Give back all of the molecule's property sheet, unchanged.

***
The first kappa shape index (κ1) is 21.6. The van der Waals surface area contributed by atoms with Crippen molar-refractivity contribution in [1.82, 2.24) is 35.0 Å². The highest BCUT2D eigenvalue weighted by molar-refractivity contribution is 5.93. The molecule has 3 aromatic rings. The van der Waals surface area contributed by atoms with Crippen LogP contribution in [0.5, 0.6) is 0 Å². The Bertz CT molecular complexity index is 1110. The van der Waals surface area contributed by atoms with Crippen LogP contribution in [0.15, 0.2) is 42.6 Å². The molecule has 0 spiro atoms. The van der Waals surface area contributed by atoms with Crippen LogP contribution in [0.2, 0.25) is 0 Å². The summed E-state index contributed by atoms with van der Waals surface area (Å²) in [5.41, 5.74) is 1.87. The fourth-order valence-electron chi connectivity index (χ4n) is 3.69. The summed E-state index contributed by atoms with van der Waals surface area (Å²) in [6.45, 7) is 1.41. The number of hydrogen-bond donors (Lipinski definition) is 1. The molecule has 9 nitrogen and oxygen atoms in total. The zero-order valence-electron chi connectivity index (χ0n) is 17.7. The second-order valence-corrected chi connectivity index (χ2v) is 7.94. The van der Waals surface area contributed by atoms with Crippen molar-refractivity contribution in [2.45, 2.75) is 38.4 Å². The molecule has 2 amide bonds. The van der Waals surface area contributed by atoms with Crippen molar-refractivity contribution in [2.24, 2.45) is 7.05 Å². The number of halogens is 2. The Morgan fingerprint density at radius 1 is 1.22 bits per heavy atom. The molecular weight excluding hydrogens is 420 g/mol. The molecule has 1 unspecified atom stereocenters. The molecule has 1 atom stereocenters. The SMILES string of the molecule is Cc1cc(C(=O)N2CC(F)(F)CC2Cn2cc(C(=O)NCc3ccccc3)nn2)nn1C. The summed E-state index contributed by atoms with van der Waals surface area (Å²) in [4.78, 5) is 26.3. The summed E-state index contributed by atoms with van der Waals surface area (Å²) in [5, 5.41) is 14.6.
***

The first kappa shape index (κ1) is 21.6. The van der Waals surface area contributed by atoms with Crippen molar-refractivity contribution in [1.82, 2.24) is 35.0 Å². The highest BCUT2D eigenvalue weighted by molar-refractivity contribution is 5.93. The molecule has 3 aromatic rings. The van der Waals surface area contributed by atoms with Crippen LogP contribution in [0.5, 0.6) is 0 Å². The Bertz CT molecular complexity index is 1110. The van der Waals surface area contributed by atoms with Crippen LogP contribution in [0.15, 0.2) is 42.6 Å². The molecule has 0 spiro atoms. The van der Waals surface area contributed by atoms with Crippen LogP contribution in [0.2, 0.25) is 0 Å². The summed E-state index contributed by atoms with van der Waals surface area (Å²) in [5.41, 5.74) is 1.87. The fourth-order valence-electron chi connectivity index (χ4n) is 3.69. The summed E-state index contributed by atoms with van der Waals surface area (Å²) in [6.45, 7) is 1.41. The number of hydrogen-bond donors (Lipinski definition) is 1. The molecule has 9 nitrogen and oxygen atoms in total. The zero-order valence-electron chi connectivity index (χ0n) is 17.7. The second-order valence-corrected chi connectivity index (χ2v) is 7.94. The van der Waals surface area contributed by atoms with Crippen molar-refractivity contribution in [2.45, 2.75) is 38.4 Å². The molecule has 2 amide bonds. The van der Waals surface area contributed by atoms with Crippen molar-refractivity contribution in [2.24, 2.45) is 7.05 Å². The number of halogens is 2. The Morgan fingerprint density at radius 1 is 1.22 bits per heavy atom. The molecular weight excluding hydrogens is 420 g/mol. The molecule has 1 unspecified atom stereocenters. The molecule has 1 atom stereocenters. The SMILES string of the molecule is Cc1cc(C(=O)N2CC(F)(F)CC2Cn2cc(C(=O)NCc3ccccc3)nn2)nn1C. The summed E-state index contributed by atoms with van der Waals surface area (Å²) in [4.78, 5) is 26.3. The summed E-state index contributed by atoms with van der Waals surface area (Å²) in [5, 5.41) is 14.6.